The readings at Mass during the Easter Season -- stretching from Easter Sunday to Pentecost -- tell us so much about the budding Church -- the early fear, the growth of community, and the sharing of goods.
These things resonate with me because I witness it in the work of the Pontifical Mission Societies, as we support missionaries who are on the front lines of helping the young Church in underserved parts of the world. It can be an anxious time for a person to embrace our faith; how do we learn the basic tenets? Will our friends or neighbors still accept us if we change from a commonly practiced way of life? How do we support each other, spiritually and materially?
These were probably questions asked by Jesus' first followers, and are still being asked daily, around the world. With support from all four Pontifical Mission Societies, missionaries are there to accompany people as they find answers.
During the Easter Season this year, we also find ourselves in a different kind of service: to war-torn Ukraine. Because they follow the Julian calendar, their Holy Week was a week after ours. Our National Director, Monsignor Kieran Harrington, chose this time to go there and stand in solidarity with our Ukrainian sisters and brothers, bringing them our support, both spiritual and material.
Monsignor Kieran said he was going for several reasons but drew on inspiration from Pope Francis, who wrote in Fratelli Tutti that we must "touch the wounded." Monsignor continued, "we really needed to not simply transfer funds, but to accompany the people in the midst of their suffering."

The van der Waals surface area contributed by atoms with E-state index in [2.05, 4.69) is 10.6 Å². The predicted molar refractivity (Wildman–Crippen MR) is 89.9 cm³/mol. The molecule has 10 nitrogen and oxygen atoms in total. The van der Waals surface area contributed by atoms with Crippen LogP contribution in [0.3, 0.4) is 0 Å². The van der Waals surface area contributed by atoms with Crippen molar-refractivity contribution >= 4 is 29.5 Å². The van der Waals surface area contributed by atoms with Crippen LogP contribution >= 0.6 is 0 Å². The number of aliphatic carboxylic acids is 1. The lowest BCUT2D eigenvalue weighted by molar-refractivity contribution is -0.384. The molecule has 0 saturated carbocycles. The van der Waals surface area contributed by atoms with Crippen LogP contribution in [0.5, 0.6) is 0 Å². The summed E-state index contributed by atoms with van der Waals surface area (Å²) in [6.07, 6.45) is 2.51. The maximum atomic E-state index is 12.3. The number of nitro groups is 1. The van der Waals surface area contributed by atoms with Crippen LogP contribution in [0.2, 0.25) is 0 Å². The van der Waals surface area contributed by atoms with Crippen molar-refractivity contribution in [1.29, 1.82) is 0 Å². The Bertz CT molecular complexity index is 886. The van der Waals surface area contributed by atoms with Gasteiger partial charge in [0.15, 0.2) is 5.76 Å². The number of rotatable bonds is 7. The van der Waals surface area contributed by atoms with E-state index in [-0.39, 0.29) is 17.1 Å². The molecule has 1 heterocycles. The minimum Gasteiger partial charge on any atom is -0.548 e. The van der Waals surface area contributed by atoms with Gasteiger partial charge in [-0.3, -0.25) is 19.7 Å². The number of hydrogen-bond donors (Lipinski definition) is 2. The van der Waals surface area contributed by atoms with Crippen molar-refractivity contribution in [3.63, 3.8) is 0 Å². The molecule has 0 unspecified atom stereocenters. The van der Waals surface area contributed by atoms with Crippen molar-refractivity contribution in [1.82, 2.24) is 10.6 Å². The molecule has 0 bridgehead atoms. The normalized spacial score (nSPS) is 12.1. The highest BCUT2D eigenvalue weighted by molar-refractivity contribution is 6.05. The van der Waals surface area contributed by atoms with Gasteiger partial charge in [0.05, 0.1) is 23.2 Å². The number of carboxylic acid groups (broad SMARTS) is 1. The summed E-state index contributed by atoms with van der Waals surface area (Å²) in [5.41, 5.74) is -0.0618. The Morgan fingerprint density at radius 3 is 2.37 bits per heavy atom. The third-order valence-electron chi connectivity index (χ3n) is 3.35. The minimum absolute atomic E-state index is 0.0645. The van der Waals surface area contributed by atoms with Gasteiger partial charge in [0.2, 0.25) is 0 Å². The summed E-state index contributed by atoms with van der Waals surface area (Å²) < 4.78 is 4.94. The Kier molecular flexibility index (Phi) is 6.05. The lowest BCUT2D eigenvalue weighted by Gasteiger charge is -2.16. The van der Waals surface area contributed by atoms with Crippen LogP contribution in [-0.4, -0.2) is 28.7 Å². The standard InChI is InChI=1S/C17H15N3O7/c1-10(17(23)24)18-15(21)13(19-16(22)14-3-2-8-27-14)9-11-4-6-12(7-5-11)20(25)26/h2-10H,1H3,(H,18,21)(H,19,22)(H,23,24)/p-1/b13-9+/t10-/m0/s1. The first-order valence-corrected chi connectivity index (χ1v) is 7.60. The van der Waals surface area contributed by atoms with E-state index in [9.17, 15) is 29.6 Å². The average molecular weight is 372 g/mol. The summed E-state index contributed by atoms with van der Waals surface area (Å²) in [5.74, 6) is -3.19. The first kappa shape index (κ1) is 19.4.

At the start of the trip, Monsignor Kieran stayed at a monastery near Lviv. The monks had opened their home to 170 people fleeing the war. Basilian Father Panteleimon Trofimo, head of the monastery, told Monsignor that he did not think twice about it. "We are Christians. How could we not welcome them into our home? Our place is to be with people," he said.
Everywhere he went, people wanted to tell him their whole stories -- of all the destruction and pain. But at the end, "They just hug you. Because they know they are not alone." His very presence was a proclamation of the Gospel, one that missionaries live out every day: "And behold, I am with you always, until the end of the age. (Mt 28:20)"
Give to our Ukrainian Solidary Fund: www.propfaithboston.org
- Maureen Crowley Heil is Director of Programs and Development for the Pontifical Mission Societies, Boston.